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VLCAD ACADVL

 

Gene Reviews

Very long-chain acyl-coenzyme A dehydrogenase (VLCAD) deficiency is a condition that prevents the body from converting certain fats to energy, particularly during periods without food (fasting). Signs and symptoms of VLCAD deficiency typically appear during infancy or early childhood and can include low blood sugar (hypoglycemia), lack of energy (lethargy), and muscle weakness. Affected individuals are also at risk for serious complications such as liver abnormalities and life-threatening heart problems. When symptoms begin in adolescence or adulthood, they tend to be milder and usually do not involve the heart. Problems related to VLCAD deficiency can be triggered by periods of fasting, illness, and exercise. This disorder is sometimes mistaken for Reye syndrome.

Mutations in the ACADVL gene lead to a deficiency of the VLCAD enzyme within cells. Without sufficient amounts of this enzyme, very long-chain fatty acids are not metabolized properly. As a result, these fats are not converted to energy, which can lead to the characteristic signs and symptoms of this disorder such as lethargy and hypoglycemia. Very long-chain fatty acids or partially metabolized fatty acids may also build up in tissues and damage the heart, liver, and muscles. This abnormal buildup causes the other signs and symptoms of VLCAD deficiency.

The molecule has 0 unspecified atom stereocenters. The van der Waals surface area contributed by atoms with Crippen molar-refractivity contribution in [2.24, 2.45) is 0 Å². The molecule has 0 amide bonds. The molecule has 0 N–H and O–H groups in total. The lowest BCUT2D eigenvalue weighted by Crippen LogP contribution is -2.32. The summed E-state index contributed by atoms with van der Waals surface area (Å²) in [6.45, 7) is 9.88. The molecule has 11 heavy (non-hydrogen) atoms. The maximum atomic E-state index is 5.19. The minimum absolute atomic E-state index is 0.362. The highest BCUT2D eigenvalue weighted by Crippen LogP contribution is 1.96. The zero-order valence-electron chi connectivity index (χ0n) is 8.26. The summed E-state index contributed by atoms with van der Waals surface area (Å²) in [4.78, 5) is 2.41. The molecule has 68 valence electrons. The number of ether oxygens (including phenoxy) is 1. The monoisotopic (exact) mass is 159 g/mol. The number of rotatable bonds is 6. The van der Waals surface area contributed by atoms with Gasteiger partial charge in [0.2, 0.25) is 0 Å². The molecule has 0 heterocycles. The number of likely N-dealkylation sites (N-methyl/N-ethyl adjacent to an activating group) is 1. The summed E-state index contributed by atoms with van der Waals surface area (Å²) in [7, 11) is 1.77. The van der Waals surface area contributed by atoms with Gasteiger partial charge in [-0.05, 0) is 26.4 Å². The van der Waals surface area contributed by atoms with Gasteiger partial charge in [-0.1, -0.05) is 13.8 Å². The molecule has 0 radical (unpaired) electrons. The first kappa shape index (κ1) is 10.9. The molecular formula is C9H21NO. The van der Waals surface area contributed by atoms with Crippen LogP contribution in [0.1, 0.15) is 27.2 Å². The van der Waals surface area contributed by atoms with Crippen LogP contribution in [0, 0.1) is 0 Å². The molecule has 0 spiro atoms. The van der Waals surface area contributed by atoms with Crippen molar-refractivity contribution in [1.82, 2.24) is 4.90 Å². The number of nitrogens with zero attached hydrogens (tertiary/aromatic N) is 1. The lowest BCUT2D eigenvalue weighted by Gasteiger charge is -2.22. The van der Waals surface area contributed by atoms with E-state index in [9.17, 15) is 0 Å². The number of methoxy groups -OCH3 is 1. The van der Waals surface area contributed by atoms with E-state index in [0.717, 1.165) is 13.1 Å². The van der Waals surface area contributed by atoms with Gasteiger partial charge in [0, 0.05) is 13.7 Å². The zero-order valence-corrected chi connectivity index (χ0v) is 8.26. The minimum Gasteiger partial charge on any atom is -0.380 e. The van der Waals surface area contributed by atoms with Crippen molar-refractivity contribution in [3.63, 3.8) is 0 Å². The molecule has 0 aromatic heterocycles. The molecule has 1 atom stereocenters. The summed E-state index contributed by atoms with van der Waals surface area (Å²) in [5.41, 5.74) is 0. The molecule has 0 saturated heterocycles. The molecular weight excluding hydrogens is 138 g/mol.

Methodology: Sequencing analysis

Purpose: Confirmation of Clinical Diagnosis

ICD-10 Code E71.310

Test Requisition: Sequencing Requisition

CPT Codes: 81406 Cost: $863.00

Turn-around-time: 14 days

Specimen Requirements

Shipping Information

Reference

Strauss AW, Powell CK, Hale DE, Anderson MM, Ahuja A, Brackett JC, Sims HF (1995). "Molecular basis of human mitochondrial very-long-chain acyl-CoA dehydrogenase deficiency causing cardiomyopathy and sudden death in childhood". Proc Natl Acad Sci U S A. 92(23):10496-500.


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Genetics Laboratory
University of Oklahoma Health Sciences Center
1122 NE 13 Street, Suite 1400, Oklahoma City, OK 73104
Phone: (405) 271-3589 |Fax: (405) 271-7117 Email: Dr. Shibo Li

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